[discuss] elephant in the room

DAVID JOHNSON davidr.johnson at verizon.net
Mon Mar 17 02:10:57 UTC 2014

I think the basic idea of a "constitutional moment" has to do with the decision of a "polity" (a collection of citizens, in this case global) to establish a form of government (governance) to which they will collectively agree.
It may not take the form of a written document.
But the essence of the multi-stakeholder model is that everyone will agree to be bound by rules that are agreed to by (1) everyone who shows up, (2) if there is consensus, and (3) if they are related to the purpose of the exercise (preserving the operation of the net).
I would call that "constitutional" because it, in effect, "constitutes" and internet polity.
We should not expect such a global agreement to deal with every possible problem or interest.
Most things are best dealt with locally (including the sense of non-geographic locality of interested groups).
The core question is when to make global rules.
We seem to have appropriately ruled out making global rules by means of inter-governmental processes.
In general, there should be few global rules, to allow diversity of values.
So the question is when and under what conditions we should have them.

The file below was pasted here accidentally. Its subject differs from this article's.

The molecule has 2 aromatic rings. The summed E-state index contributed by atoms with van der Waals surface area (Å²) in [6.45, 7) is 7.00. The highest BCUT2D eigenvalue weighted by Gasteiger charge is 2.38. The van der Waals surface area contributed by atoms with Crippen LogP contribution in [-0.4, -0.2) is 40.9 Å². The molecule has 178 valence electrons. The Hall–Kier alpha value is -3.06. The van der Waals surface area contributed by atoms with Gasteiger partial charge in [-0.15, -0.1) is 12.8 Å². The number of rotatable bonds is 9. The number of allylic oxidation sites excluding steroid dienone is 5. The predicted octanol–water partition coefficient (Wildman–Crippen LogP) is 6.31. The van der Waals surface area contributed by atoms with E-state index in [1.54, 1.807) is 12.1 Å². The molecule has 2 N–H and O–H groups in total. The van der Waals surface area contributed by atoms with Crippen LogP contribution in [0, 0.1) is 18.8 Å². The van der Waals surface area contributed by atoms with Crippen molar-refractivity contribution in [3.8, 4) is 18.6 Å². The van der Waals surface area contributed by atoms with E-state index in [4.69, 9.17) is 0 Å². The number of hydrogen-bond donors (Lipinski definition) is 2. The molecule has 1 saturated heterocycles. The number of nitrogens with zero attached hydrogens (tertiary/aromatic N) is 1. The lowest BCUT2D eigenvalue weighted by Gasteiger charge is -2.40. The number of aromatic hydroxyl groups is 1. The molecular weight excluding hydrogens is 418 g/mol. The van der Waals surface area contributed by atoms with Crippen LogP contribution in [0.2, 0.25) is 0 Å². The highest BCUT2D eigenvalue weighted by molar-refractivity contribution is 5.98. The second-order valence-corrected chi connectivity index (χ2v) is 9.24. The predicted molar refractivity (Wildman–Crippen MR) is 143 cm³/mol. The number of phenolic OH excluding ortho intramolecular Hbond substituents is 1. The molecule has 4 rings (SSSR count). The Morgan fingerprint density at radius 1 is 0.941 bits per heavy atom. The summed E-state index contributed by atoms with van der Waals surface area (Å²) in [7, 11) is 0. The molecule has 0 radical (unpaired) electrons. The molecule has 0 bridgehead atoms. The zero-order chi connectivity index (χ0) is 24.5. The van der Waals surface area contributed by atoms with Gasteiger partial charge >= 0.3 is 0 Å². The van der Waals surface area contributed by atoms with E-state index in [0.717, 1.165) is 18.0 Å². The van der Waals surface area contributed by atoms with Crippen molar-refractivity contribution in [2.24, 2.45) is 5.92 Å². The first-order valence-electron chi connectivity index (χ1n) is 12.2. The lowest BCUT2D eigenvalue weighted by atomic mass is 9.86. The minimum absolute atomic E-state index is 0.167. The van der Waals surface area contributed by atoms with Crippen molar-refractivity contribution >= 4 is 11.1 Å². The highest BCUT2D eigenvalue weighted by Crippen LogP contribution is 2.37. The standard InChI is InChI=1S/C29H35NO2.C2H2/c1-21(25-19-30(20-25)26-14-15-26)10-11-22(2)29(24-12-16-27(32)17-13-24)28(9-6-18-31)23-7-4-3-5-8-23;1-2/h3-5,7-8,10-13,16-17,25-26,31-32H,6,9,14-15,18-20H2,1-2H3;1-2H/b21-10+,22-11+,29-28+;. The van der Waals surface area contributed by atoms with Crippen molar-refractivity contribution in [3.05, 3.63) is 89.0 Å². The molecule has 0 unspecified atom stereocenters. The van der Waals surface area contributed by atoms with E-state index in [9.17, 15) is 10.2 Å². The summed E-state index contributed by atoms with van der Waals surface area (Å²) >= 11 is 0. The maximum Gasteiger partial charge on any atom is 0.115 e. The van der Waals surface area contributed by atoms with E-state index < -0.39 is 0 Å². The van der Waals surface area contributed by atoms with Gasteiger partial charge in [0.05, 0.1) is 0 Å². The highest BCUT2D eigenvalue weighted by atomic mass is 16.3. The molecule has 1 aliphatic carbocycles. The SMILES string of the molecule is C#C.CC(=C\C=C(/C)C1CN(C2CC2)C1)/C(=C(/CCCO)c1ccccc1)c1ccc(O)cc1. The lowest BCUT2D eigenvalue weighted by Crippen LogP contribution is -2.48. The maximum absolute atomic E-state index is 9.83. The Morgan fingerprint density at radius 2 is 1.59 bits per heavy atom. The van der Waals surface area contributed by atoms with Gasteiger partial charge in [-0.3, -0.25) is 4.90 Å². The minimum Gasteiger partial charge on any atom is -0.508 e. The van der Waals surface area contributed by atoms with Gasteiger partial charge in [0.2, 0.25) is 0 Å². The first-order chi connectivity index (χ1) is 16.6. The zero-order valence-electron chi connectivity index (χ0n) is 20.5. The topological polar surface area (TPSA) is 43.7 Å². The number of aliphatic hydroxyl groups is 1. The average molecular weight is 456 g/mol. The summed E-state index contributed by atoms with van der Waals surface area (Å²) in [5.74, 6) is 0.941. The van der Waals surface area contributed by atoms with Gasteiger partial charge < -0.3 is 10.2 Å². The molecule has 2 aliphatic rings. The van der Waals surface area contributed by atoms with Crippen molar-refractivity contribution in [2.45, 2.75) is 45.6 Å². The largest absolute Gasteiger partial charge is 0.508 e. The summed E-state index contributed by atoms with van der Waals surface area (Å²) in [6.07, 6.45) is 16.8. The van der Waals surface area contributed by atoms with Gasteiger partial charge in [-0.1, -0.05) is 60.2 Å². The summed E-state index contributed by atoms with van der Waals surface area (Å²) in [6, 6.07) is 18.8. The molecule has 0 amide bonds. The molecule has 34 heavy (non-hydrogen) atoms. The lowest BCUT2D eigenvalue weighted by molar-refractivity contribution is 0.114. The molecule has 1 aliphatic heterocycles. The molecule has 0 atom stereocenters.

Setting the terms and conditions for this, under circumstances in which there is some reasonable approximation of the consent of the governed, is the "constitutional moment" challenge.
My own view is that this has to be built into real institutions -- mechanisms for generating demonstrated consensus (e.g., the ICANN pdp process) and real opportunities to dispute (an accessible icann judicial branch)
But one place to start is separation of powers -- an operational arm (iana) that can challenge to policy making side if it gets out of line.
On Mar 16, 2014, at 9:51 PM, Mawaki Chango wrote:

> +1
> I wonder what the "constitutional moment" option would concretely look like in this global context. Any starter?
> Mawaki
> On Mon, Mar 17, 2014 at 1:34 AM, DAVID JOHNSON <davidr.johnson at verizon.net> wrote:
> I want to point out that the debate about iana is not the real issue.
> The question is: without USG oversight, what would keep ICANN (a future rogue ICANN, not the friendly guys we know) from using the revocation of domain names (or registry contracts or registrar accreditations) to enforce a mandatory, adhesion contract that compels registrants (or even their users) to comply with global rules that are not supported by consensus, not related to protection of the sound, secure, resilient operation of the net, but instead related to some notion of what content is permissible, how people should behave online?
> Will we allow the domain name system to be used, by a global multi-stakeholder group, to enforce global rules that are not supported by a demonstrated consensus among affected parties, that are designed not to regulate the internet but to regulate how people use the internet, that replace local decision-making (subsidiarity) with global rules that don't have any reasonable form of consent of the governed?
> Some fear a registry-based oversight over IANA, even though the registries (including cctlds) effectively represent the whole world and, because they are the ones who have to sign the contracts with ICANN, are the sole available source of push back against abusive use of a monopoly position (the definitive say on what goes in the root).